Getting Started with Contexts and Dependency Injection and JSF 2.0

Contributed by Andy Gibson

Contexts and Dependency Injection

  1. Getting Started with CDI and JSF 2.0
  2. Working with Injection and Qualifiers in CDI
  3. Applying @Alternative Beans and Lifecycle Annotations
  4. Working with Events in CDI

Content on this page applies to NetBeans IDE 7.0, 7.1, 7.2 and 7.3

Contexts and Dependency Injection (CDI), specified by JSR-299, is an integral part of Java EE 6 and provides an architecture that allows Java EE components such as servlets, enterprise beans, and JavaBeans to exist within the lifecycle of an application with well-defined scopes. In addition, CDI services allow Java EE components such as EJB session beans and JavaServer Faces (JSF) managed beans to be injected and to interact in a loosely coupled way by firing and observing events.

This tutorial is based on the blog post by Andy Gibson, entitled Getting Started with JSF 2.0 and CDI in JEE 6. It demonstrates how you can use the IDE to set up a Java web project with support for JSF 2.0 and CDI. It continues by showing how to wire CDI managed beans with Facelets pages, and concludes with a brief example of CDI integration with EJB technology.

NetBeans IDE provides built-in support for Contexts and Dependency Injection, including the option of generating the beans.xml CDI configuration file upon project creation, editor and navigation support for annotations, as well as various wizards for creating commonly used CDI artifacts.


To complete this tutorial, you need the following software and resources.

Software or Resource Version Required
NetBeans IDE 7.0, 7.1, 7.2, 7.3, Java EE bundle
Java Development Kit (JDK) version 6 or 7
GlassFish server Open Source Edition 3.x

Notes:


Creating a Java Web Project with CDI Support

In this exercise you create a JSF 2.0-enabled Java web project with CDI support.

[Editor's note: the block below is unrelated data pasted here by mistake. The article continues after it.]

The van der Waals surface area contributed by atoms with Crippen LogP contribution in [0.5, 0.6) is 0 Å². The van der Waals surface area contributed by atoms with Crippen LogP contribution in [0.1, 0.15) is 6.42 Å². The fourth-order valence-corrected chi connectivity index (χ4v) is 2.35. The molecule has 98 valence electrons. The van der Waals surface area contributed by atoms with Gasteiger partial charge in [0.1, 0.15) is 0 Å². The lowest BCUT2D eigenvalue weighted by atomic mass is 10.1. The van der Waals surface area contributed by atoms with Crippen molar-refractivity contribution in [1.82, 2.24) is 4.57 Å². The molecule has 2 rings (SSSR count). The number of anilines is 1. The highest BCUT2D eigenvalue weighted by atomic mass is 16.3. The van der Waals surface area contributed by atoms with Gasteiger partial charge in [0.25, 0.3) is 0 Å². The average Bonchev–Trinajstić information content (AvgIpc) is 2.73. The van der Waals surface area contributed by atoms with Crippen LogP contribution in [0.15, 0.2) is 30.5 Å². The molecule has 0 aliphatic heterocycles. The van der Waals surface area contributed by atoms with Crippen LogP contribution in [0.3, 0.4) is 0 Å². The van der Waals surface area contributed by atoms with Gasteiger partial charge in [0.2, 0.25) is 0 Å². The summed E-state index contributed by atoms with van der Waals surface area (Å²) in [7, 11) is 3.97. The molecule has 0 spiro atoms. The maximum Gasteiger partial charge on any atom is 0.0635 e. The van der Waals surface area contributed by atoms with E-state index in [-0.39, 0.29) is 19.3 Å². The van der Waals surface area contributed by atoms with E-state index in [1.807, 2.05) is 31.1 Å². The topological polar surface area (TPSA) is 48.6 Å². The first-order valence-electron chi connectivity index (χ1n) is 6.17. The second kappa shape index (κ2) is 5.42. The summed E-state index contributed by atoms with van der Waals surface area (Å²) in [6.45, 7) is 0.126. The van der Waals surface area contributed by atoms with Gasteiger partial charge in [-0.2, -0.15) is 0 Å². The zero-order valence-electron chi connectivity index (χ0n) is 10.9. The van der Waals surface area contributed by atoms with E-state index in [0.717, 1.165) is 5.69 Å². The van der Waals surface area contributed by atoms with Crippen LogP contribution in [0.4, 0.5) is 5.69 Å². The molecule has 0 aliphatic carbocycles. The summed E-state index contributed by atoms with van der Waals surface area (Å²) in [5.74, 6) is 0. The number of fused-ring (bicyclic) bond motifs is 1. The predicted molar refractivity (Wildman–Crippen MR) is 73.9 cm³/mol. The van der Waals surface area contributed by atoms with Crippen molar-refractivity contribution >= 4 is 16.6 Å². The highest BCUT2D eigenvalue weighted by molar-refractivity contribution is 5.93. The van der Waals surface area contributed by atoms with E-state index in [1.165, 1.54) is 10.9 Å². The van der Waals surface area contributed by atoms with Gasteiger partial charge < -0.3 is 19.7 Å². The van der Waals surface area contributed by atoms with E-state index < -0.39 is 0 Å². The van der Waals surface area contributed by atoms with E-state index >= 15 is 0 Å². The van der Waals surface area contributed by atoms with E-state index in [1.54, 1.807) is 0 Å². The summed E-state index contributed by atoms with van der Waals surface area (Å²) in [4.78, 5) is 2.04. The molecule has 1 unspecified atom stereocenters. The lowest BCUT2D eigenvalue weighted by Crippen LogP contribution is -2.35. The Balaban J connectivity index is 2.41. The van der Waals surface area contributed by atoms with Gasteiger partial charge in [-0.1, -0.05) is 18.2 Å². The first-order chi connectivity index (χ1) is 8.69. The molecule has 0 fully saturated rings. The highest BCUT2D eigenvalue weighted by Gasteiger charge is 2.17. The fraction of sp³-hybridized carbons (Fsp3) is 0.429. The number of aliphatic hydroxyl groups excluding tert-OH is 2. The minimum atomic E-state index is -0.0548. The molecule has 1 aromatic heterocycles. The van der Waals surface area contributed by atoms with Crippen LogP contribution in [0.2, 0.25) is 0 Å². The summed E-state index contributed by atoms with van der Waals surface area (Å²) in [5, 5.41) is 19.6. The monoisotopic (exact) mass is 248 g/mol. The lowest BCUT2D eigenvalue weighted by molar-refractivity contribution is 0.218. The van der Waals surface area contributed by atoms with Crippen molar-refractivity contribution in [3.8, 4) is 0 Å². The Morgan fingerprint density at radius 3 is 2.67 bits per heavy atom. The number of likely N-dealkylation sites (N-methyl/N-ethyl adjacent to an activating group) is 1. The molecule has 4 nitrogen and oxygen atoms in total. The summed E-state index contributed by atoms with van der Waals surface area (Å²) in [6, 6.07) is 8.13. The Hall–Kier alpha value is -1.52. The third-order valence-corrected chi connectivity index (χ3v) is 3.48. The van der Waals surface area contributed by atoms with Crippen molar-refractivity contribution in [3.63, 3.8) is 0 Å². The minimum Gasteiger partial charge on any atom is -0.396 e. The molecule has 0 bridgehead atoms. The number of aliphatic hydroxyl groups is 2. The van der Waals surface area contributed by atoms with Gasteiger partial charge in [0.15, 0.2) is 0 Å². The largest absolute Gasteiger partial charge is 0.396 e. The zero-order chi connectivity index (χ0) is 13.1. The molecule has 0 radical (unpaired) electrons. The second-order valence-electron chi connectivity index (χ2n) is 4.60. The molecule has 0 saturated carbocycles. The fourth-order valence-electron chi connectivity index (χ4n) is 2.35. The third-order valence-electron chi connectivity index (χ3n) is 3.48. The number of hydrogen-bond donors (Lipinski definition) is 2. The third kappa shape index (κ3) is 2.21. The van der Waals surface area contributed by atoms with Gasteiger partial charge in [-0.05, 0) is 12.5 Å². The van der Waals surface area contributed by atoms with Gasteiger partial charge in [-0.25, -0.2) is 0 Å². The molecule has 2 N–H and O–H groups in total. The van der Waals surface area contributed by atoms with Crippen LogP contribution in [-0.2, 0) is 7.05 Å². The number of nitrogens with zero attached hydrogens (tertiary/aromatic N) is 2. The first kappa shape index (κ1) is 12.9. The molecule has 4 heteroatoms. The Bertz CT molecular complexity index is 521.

1. Click the New Project ( New Project button ) button in the IDE's main toolbar (Ctrl-Shift-N; ⌘-Shift-N on Mac).
  2. In the New Project wizard, select the Java Web category, then select Web Application. Click Next.
  3. Type cdiDemo for the project name and set the project location. Click Next.
  4. Set the server to GlassFish 3.x and set the Java EE Version to Java EE 6 Web. Confirm that the 'Enable Contexts and Dependency Injection' option is selected.
    Enable CDI option provided in New Web Application wizard
    The 'Enable Contexts and Dependency Injection' option, when selected, generates a beans.xml file in the project's WEB-INF folder when the project template is created. The beans.xml file is used by CDI to instruct the Java EE-compliant server that the project is a module containing CDI beans.
  5. Click Next.
  6. In the Frameworks panel, select the JavaServer Faces option.
  7. Click the Configuration tab and confirm that Facelets is selected as the Preferred Page Language. Click Finish.

    When you click Finish, the IDE generates the web application project and opens the index.xhtml welcome page in the editor.

  8. In the Projects window, expand the Web Pages > WEB-INF folder nodes and note that the beans.xml file is displayed. This file is currently empty, but can be used to specify bean related information in XML as an alternative to annotations.
    New project displayed in Projects window

    If you expand the Libraries > GlassFish Server node you can see that the weld-osgi-bundle.jar library was automatically added. The GlassFish Server includes Weld, which is JBoss' implementation of the JSR-299 CDI specification.

Accessing Beans from JSF's Expression Language

This exercise demonstrates how you can wire CDI managed beans to Facelets pages using EL syntax.

  1. In the Projects window, right-click the Source Packages node and choose New > Java Class.
  2. In the New Java Class wizard, name the class MessageServerBean, and type in exercise1 as the Package. (The new package is created upon completing the wizard.)
    New Java Class wizard
  3. Click Finish. The new package and class are generated, and the class opens in the editor.
  4. Annotate the class with the javax.inject.Named annotation, and create a single method to return a string.
    package exercise1;
    
    import javax.inject.Named;
    
    @Named
    public class MessageServerBean {
    
        public String getMessage() {
            return "Hello World!";
        }
    }
    As you type the @Named annotation, press Ctrl-Space to invoke the editor's code completion support, as well as Javadoc documentation. If you apply the annotation using the editor's code completion facilities (i.e., select the appropriate annotation and press Enter), the import statement is automatically added to the file.

    In the Javadoc pop-up, you can also click the 'Show documentation in external web browser' ( Show documentation in external web browser button ) button to display the full-sized Javadoc in a separate window.